by Carol A. Westbrook
You can't afford to have cancer without insurance. Medical bills from cancer run from tens of thousands to hundreds of thousands of dollars, not to mention the unreimbursed personal costs, such as loss of income, babysitting, caregiver's costs, and transportation.
Paying for this is a complex process. About 60% of peple with cancer will be 65 or older, and thus will be insured through Medicare. A few percent more will qualify for Social Security disability insurance. Some of the rest will have health insurance. The others face loss of savings, huge loans, and even bankruptcy.
But even with insurance or Medicare, many medical costs are not reimbursed–these include deductibles, co-pays for clinic visits, medical supplies, and outpatient medication. Cancer patients face especially high unreimbursed costs because their treatment may require frequent clinic visits or expensive chemotherapy pills with exorbitant co-pays.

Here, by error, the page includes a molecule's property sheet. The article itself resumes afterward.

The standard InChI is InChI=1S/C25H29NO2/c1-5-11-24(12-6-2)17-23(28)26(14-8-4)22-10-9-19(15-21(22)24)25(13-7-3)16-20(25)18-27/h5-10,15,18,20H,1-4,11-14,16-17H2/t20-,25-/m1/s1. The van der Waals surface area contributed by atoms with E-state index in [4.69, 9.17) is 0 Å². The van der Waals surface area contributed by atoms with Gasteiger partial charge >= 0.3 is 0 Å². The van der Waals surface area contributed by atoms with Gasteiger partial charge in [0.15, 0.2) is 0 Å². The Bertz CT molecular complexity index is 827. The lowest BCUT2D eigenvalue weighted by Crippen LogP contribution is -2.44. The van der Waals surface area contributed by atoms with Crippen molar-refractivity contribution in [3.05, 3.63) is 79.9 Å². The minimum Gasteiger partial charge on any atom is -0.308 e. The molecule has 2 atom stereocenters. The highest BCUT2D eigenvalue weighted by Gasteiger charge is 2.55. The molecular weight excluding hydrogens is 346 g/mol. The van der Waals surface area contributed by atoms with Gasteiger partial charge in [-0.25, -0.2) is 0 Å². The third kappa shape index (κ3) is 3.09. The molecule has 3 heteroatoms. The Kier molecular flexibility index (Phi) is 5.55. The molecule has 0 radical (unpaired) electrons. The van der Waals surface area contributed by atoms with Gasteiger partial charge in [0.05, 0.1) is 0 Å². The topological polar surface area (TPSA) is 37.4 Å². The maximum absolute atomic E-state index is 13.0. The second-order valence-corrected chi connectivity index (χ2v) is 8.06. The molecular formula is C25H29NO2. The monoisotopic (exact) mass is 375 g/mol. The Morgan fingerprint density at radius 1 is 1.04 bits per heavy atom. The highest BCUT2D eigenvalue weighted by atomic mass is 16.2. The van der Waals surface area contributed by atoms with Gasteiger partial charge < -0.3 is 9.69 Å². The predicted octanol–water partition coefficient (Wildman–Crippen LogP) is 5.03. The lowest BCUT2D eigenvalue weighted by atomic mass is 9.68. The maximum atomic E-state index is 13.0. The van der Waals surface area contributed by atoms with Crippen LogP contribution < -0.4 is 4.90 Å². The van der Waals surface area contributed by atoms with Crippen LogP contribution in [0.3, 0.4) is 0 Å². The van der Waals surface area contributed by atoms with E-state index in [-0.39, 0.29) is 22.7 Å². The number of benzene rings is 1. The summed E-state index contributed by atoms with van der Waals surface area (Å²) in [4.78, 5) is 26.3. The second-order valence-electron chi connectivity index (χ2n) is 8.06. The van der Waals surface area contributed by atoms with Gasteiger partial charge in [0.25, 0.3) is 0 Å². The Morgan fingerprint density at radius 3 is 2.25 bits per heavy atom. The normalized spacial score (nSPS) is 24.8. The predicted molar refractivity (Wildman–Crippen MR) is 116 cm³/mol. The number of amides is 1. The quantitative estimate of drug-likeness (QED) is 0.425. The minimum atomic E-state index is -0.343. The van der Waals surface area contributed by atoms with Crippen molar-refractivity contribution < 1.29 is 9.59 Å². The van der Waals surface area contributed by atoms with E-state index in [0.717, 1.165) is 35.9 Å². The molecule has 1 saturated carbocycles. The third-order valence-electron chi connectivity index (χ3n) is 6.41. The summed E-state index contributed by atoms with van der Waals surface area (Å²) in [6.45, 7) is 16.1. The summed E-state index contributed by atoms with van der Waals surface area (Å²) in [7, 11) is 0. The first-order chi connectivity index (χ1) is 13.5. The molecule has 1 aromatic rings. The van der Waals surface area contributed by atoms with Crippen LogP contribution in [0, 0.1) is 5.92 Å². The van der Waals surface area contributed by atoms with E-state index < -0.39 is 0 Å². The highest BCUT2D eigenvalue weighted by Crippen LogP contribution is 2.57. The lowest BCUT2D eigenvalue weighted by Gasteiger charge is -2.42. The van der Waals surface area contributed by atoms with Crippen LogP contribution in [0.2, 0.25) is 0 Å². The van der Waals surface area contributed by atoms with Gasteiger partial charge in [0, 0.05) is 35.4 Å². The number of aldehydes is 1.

Cancer patients and their doctors are concerned about the uncertainty of health care costs with the threatened repeal of the Affordable Care Act (ACA), or Obamacare with the new presidential administration. What will be the impact on cancer care?
In reality, the impact may be smaller than you think. Obamacare has helped with cancer care in some ways, but has made it worse in others. The most significant positive impact is guaranteeing health insurance coverage even in the face of pre-existing conditions, including cancer. Another improvement is in the ability to obtain insurance, even if you never had any in the first place. But the uninsured are still liable for the medical bills they already owe before their insurance kicks in–and they have to wait for the open enrollment period (December to January) to sign up for it through the insurance exchanges.
Where Obamacare has really failed is in cost containment. Enactment of the ACA led to rapid and often exorbitant increases in insurance premiums, or even the loss of coverage for those whose policies did not meet ACA standards. Worse yet, medical costs have continued skyrocket; there are continued increases in deductibles, co-pays, medication, medical supplies, and hospital charges. Although Obamacare does not apply to Medicare, there were collateral effects on its recipients, who faced mounting costs for their medication, for their Medicare supplemental insurance, and higher deductibles. Obamacare did nothing to stop the increase in health costs, and may have made it worse.